Life's Circumstances. The Holy Spirit uses our life situations and circumstances as tools for His work of breaking. Our failures, disappointments, struggles and suffering are especially effective in drawing us to the end of ourselves and to the sufficiency of Christ. Our human nature and our affinity for unrighteousness - Paul calls it the flesh - distracts and enslaves us with old patterns of being and doing; distorted ways of seeing, hearing, feeling, thinking, believing, behaving. We are invited to abandon every faulty pattern and allow Christ, who is our life (Colossians 3:4), to manifest His Way of brokenness, including ...

  • humbling ourselves in surrender to God, preferring His will over our own
  • abandoning our dependence on human resources
  • embracing the means by which Christ reveals Himself to be the treasure within our hearts
  • trusting and expecting hope to grow in our hearts despite the harshest conditions of our lives

Freedom. That's what true brokenness feels like - freedom of the soul. But perhaps our best approach is to describe what brokenness does not necessarily feel like. J.K. Dean helps us in this regard:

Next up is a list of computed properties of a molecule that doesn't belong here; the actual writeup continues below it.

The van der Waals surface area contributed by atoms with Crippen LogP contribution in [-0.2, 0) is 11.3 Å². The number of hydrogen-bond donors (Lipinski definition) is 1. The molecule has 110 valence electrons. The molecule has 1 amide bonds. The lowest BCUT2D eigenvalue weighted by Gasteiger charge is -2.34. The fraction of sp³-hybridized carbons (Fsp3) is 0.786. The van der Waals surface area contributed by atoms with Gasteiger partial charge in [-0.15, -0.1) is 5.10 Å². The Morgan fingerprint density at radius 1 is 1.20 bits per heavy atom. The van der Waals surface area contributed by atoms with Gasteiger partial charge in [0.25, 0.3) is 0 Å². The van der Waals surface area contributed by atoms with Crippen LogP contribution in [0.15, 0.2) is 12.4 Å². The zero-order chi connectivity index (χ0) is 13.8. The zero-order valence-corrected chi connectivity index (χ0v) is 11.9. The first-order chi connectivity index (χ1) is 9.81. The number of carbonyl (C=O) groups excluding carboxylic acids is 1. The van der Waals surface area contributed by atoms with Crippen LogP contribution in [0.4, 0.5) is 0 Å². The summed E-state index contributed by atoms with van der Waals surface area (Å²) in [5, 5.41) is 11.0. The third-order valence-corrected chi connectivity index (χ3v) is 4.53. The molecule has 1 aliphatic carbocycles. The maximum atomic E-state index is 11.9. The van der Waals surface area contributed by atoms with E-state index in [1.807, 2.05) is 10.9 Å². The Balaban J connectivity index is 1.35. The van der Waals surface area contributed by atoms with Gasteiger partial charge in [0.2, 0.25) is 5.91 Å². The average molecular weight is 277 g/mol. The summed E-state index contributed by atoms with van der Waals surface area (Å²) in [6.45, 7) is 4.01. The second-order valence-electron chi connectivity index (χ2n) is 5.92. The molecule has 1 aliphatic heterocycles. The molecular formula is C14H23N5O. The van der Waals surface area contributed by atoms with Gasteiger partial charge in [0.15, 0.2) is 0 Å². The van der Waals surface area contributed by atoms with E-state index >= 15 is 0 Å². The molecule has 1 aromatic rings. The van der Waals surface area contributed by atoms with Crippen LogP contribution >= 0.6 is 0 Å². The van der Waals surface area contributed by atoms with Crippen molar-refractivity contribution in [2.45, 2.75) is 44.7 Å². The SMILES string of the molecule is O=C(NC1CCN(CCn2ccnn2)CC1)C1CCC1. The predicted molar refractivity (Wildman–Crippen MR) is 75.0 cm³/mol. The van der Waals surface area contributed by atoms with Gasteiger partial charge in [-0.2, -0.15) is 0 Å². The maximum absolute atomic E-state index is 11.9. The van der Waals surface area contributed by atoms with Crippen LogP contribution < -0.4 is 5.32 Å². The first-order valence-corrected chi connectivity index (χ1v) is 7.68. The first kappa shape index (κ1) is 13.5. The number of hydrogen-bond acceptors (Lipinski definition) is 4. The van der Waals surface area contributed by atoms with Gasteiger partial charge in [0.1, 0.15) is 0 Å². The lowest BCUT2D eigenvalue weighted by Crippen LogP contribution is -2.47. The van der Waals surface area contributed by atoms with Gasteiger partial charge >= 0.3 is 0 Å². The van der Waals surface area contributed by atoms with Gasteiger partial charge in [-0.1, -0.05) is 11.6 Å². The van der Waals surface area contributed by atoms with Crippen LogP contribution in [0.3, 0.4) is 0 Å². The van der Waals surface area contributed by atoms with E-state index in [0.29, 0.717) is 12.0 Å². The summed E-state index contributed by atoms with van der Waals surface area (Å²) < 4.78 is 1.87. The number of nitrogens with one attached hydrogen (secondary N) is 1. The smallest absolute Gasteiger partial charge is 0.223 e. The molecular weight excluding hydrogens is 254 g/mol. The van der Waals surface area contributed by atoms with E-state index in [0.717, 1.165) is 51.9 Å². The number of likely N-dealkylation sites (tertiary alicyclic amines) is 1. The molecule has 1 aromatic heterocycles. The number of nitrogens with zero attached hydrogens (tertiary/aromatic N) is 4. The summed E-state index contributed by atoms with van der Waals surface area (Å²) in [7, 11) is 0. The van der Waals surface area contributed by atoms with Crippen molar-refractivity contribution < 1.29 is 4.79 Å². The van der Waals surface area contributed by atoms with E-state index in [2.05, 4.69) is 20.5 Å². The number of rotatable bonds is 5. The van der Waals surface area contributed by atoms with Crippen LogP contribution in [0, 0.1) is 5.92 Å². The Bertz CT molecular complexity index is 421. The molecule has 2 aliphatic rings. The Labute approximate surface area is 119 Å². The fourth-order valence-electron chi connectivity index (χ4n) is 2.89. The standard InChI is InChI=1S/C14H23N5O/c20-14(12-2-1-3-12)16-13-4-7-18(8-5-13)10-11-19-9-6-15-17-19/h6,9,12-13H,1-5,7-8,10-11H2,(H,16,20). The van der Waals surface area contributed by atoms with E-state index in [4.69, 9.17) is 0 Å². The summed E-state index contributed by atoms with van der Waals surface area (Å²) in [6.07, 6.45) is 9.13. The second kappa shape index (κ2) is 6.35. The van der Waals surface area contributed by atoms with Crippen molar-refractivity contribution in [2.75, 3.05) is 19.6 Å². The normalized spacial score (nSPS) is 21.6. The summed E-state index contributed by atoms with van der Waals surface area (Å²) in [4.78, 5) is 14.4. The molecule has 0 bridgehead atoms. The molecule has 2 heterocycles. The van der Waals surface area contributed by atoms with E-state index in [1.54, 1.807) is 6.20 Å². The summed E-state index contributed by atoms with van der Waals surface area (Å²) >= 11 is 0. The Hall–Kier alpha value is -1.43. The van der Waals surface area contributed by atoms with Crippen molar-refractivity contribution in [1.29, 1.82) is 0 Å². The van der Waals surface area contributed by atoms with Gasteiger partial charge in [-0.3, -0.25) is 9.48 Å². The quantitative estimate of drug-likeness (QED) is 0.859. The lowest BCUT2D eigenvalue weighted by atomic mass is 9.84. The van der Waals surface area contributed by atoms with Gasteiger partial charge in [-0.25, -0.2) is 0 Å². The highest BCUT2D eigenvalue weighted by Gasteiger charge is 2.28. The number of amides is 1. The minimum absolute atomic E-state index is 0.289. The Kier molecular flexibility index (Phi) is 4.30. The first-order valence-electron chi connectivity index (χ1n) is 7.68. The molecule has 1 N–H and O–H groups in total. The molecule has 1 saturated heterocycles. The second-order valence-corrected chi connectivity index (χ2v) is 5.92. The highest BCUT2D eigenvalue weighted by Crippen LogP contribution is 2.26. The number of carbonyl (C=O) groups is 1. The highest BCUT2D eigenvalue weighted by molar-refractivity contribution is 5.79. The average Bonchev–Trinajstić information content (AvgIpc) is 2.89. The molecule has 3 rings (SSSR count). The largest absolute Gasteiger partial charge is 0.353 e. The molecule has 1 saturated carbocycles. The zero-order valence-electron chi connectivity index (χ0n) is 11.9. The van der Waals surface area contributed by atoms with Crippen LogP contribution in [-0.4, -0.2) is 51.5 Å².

"Brokenness does not [necessarily] mean great sorrow. A person can be sorrowful without being broken. Brokenness does not [necessarily] mean humiliation. A person can be humiliated and not be broken. Brokenness does not [necessarily] mean discouragement. A person can be discouraged and still not be broken. It means a soul whose self-life has been exposed and its hold broken by the Spirit's power. Brokenness! What a beautiful word."

One of my most memorable breaking experiences occurred with the apparent failure of a small business I had been struggling to launch. I had fully invested five years of graduate-degree training and indebted myself financially to an enterprise which was floundering. The business break-through I thought I needed continued to elude and exhaust me. Finally I realized my efforts were heavily flesh-driven. With no solution in sight, I surrendered myself, my purposes and my dreams to the Lord, opening my heart to whatever He might do with my mess. Unexpectedly over the next few days some kind of shift occurred deep within my soul, a substantial sense of release and rest, a refreshing freedom arose within. The surrender, the brokenness resulted in what I have learned to call 'newnesss.' The felt-presence of the Lord was engaging and energizing. I would later learn this was a true experience of crucifixion-resurrection and it encouraged me to open my heart for additional ones which followed. This was a proving ground for me as well as holy ground! Less importantly, the business eventually flourished.